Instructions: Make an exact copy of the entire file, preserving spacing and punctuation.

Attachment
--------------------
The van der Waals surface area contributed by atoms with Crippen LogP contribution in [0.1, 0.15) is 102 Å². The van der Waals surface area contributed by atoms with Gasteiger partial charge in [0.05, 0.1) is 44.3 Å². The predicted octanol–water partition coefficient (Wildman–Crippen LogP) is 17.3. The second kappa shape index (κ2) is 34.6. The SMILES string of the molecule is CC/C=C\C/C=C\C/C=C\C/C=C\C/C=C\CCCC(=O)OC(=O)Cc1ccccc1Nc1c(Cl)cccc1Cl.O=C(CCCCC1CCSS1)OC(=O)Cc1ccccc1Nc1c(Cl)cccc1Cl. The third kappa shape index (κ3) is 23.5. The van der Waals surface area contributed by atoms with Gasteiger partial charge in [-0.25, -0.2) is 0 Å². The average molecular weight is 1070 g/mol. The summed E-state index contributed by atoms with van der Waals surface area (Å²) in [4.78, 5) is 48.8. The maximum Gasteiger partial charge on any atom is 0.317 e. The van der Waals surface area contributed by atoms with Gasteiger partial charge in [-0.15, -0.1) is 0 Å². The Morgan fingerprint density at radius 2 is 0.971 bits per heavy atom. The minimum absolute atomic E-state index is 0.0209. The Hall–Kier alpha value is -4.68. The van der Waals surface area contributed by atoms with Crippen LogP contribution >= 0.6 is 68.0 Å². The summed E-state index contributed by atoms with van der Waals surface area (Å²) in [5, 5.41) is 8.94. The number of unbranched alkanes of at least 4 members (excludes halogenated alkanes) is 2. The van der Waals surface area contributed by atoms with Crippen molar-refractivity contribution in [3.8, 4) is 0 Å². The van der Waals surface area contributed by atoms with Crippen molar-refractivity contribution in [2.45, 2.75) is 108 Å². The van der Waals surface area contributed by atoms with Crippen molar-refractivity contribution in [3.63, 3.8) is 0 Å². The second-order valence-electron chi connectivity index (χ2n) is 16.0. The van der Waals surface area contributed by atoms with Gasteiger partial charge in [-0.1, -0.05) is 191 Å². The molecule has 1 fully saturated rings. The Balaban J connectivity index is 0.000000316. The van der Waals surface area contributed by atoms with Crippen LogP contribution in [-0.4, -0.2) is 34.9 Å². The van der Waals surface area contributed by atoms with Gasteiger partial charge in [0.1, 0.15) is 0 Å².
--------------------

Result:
The van der Waals surface area contributed by atoms with Crippen LogP contribution in [0.1, 0.15) is 102 Å². The van der Waals surface area contributed by atoms with Gasteiger partial charge in [0.05, 0.1) is 44.3 Å². The predicted octanol–water partition coefficient (Wildman–Crippen LogP) is 17.3. The second kappa shape index (κ2) is 34.6. The SMILES string of the molecule is CC/C=C\C/C=C\C/C=C\C/C=C\C/C=C\CCCC(=O)OC(=O)Cc1ccccc1Nc1c(Cl)cccc1Cl.O=C(CCCCC1CCSS1)OC(=O)Cc1ccccc1Nc1c(Cl)cccc1Cl. The third kappa shape index (κ3) is 23.5. The van der Waals surface area contributed by atoms with Gasteiger partial charge in [-0.25, -0.2) is 0 Å². The average molecular weight is 1070 g/mol. The summed E-state index contributed by atoms with van der Waals surface area (Å²) in [4.78, 5) is 48.8. The maximum Gasteiger partial charge on any atom is 0.317 e. The van der Waals surface area contributed by atoms with Gasteiger partial charge in [-0.15, -0.1) is 0 Å². The Morgan fingerprint density at radius 2 is 0.971 bits per heavy atom. The minimum absolute atomic E-state index is 0.0209. The Hall–Kier alpha value is -4.68. The van der Waals surface area contributed by atoms with Crippen LogP contribution >= 0.6 is 68.0 Å². The summed E-state index contributed by atoms with van der Waals surface area (Å²) in [5, 5.41) is 8.94. The number of unbranched alkanes of at least 4 members (excludes halogenated alkanes) is 2. The van der Waals surface area contributed by atoms with Crippen molar-refractivity contribution in [3.8, 4) is 0 Å². The van der Waals surface area contributed by atoms with Crippen molar-refractivity contribution in [2.45, 2.75) is 108 Å². The van der Waals surface area contributed by atoms with Crippen molar-refractivity contribution in [3.63, 3.8) is 0 Å². The second-order valence-electron chi connectivity index (χ2n) is 16.0. The van der Waals surface area contributed by atoms with Gasteiger partial charge in [-0.1, -0.05) is 191 Å². The molecule has 1 fully saturated rings. The Balaban J connectivity index is 0.000000316. The van der Waals surface area contributed by atoms with Crippen LogP contribution in [-0.4, -0.2) is 34.9 Å². The van der Waals surface area contributed by atoms with Gasteiger partial charge in [0.1, 0.15) is 0 Å².